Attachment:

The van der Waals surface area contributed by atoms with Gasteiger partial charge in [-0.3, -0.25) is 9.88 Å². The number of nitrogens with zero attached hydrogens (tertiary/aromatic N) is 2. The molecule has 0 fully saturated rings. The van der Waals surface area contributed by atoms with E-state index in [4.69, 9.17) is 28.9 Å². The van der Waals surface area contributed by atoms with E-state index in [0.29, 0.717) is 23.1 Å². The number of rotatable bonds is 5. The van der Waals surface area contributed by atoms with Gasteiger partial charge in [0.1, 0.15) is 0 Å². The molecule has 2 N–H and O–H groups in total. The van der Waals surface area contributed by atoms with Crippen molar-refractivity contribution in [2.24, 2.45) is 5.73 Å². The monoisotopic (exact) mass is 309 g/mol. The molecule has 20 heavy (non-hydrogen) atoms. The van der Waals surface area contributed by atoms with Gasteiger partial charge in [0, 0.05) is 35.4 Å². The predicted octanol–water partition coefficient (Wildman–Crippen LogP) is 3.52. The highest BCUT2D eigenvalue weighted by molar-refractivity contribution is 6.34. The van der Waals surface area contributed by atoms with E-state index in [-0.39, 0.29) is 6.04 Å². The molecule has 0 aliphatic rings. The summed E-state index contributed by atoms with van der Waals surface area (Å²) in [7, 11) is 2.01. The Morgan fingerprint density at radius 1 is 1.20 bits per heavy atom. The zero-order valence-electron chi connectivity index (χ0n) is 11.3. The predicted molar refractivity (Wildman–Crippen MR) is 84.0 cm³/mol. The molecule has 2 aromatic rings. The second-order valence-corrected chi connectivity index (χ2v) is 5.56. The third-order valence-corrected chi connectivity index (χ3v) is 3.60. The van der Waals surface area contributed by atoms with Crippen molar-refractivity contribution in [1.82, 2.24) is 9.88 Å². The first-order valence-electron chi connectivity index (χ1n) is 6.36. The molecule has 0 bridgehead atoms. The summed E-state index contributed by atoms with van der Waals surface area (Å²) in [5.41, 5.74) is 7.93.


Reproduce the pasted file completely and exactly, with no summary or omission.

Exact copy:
The van der Waals surface area contributed by atoms with Gasteiger partial charge in [-0.3, -0.25) is 9.88 Å². The number of nitrogens with zero attached hydrogens (tertiary/aromatic N) is 2. The molecule has 0 fully saturated rings. The van der Waals surface area contributed by atoms with E-state index in [4.69, 9.17) is 28.9 Å². The van der Waals surface area contributed by atoms with E-state index in [0.29, 0.717) is 23.1 Å². The number of rotatable bonds is 5. The van der Waals surface area contributed by atoms with Gasteiger partial charge in [0.1, 0.15) is 0 Å². The molecule has 2 N–H and O–H groups in total. The van der Waals surface area contributed by atoms with Crippen molar-refractivity contribution in [2.24, 2.45) is 5.73 Å². The monoisotopic (exact) mass is 309 g/mol. The molecule has 20 heavy (non-hydrogen) atoms. The van der Waals surface area contributed by atoms with Gasteiger partial charge in [0, 0.05) is 35.4 Å². The predicted octanol–water partition coefficient (Wildman–Crippen LogP) is 3.52. The highest BCUT2D eigenvalue weighted by molar-refractivity contribution is 6.34. The van der Waals surface area contributed by atoms with E-state index in [-0.39, 0.29) is 6.04 Å². The molecule has 0 aliphatic rings. The summed E-state index contributed by atoms with van der Waals surface area (Å²) in [7, 11) is 2.01. The Morgan fingerprint density at radius 1 is 1.20 bits per heavy atom. The zero-order valence-electron chi connectivity index (χ0n) is 11.3. The predicted molar refractivity (Wildman–Crippen MR) is 84.0 cm³/mol. The molecule has 2 aromatic rings. The second-order valence-corrected chi connectivity index (χ2v) is 5.56. The third-order valence-corrected chi connectivity index (χ3v) is 3.60. The van der Waals surface area contributed by atoms with Crippen molar-refractivity contribution in [1.82, 2.24) is 9.88 Å². The first-order valence-electron chi connectivity index (χ1n) is 6.36. The molecule has 0 bridgehead atoms. The summed E-state index contributed by atoms with van der Waals surface area (Å²) in [5.41, 5.74) is 7.93.